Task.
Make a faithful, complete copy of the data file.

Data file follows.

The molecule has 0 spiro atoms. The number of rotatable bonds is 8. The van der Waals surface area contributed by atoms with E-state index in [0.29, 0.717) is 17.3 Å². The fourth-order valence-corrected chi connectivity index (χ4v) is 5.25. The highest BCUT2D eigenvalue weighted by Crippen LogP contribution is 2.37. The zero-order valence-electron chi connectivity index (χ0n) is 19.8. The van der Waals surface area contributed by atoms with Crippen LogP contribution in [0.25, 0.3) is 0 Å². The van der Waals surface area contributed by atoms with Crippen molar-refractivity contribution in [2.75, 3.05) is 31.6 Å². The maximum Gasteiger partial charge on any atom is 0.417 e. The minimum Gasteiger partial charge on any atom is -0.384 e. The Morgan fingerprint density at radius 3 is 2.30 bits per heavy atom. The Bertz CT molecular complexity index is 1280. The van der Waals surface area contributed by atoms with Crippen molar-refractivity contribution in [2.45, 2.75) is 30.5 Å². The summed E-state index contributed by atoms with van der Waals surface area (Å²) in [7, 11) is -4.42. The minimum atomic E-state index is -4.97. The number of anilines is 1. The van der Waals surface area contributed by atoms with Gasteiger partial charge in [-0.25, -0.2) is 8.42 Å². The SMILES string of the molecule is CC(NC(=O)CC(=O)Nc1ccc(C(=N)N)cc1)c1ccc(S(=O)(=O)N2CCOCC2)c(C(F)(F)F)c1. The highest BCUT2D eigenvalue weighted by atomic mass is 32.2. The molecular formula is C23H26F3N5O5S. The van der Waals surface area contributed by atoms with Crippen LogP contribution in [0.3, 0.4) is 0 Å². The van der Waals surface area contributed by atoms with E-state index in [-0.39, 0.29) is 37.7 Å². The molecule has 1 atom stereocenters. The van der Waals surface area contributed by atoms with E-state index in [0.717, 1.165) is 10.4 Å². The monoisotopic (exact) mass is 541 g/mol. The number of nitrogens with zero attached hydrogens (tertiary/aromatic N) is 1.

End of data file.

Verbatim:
The molecule has 0 spiro atoms. The number of rotatable bonds is 8. The van der Waals surface area contributed by atoms with E-state index in [0.29, 0.717) is 17.3 Å². The fourth-order valence-corrected chi connectivity index (χ4v) is 5.25. The highest BCUT2D eigenvalue weighted by Crippen LogP contribution is 2.37. The zero-order valence-electron chi connectivity index (χ0n) is 19.8. The van der Waals surface area contributed by atoms with Crippen LogP contribution in [0.25, 0.3) is 0 Å². The van der Waals surface area contributed by atoms with Crippen molar-refractivity contribution in [2.75, 3.05) is 31.6 Å². The maximum Gasteiger partial charge on any atom is 0.417 e. The minimum Gasteiger partial charge on any atom is -0.384 e. The Morgan fingerprint density at radius 3 is 2.30 bits per heavy atom. The Bertz CT molecular complexity index is 1280. The van der Waals surface area contributed by atoms with Crippen molar-refractivity contribution in [2.45, 2.75) is 30.5 Å². The summed E-state index contributed by atoms with van der Waals surface area (Å²) in [7, 11) is -4.42. The minimum atomic E-state index is -4.97. The number of anilines is 1. The van der Waals surface area contributed by atoms with Gasteiger partial charge in [-0.25, -0.2) is 8.42 Å². The SMILES string of the molecule is CC(NC(=O)CC(=O)Nc1ccc(C(=N)N)cc1)c1ccc(S(=O)(=O)N2CCOCC2)c(C(F)(F)F)c1. The highest BCUT2D eigenvalue weighted by atomic mass is 32.2. The molecular formula is C23H26F3N5O5S. The van der Waals surface area contributed by atoms with Crippen LogP contribution in [0.3, 0.4) is 0 Å². The van der Waals surface area contributed by atoms with E-state index in [-0.39, 0.29) is 37.7 Å². The molecule has 1 atom stereocenters. The van der Waals surface area contributed by atoms with E-state index in [0.717, 1.165) is 10.4 Å². The monoisotopic (exact) mass is 541 g/mol. The number of nitrogens with zero attached hydrogens (tertiary/aromatic N) is 1.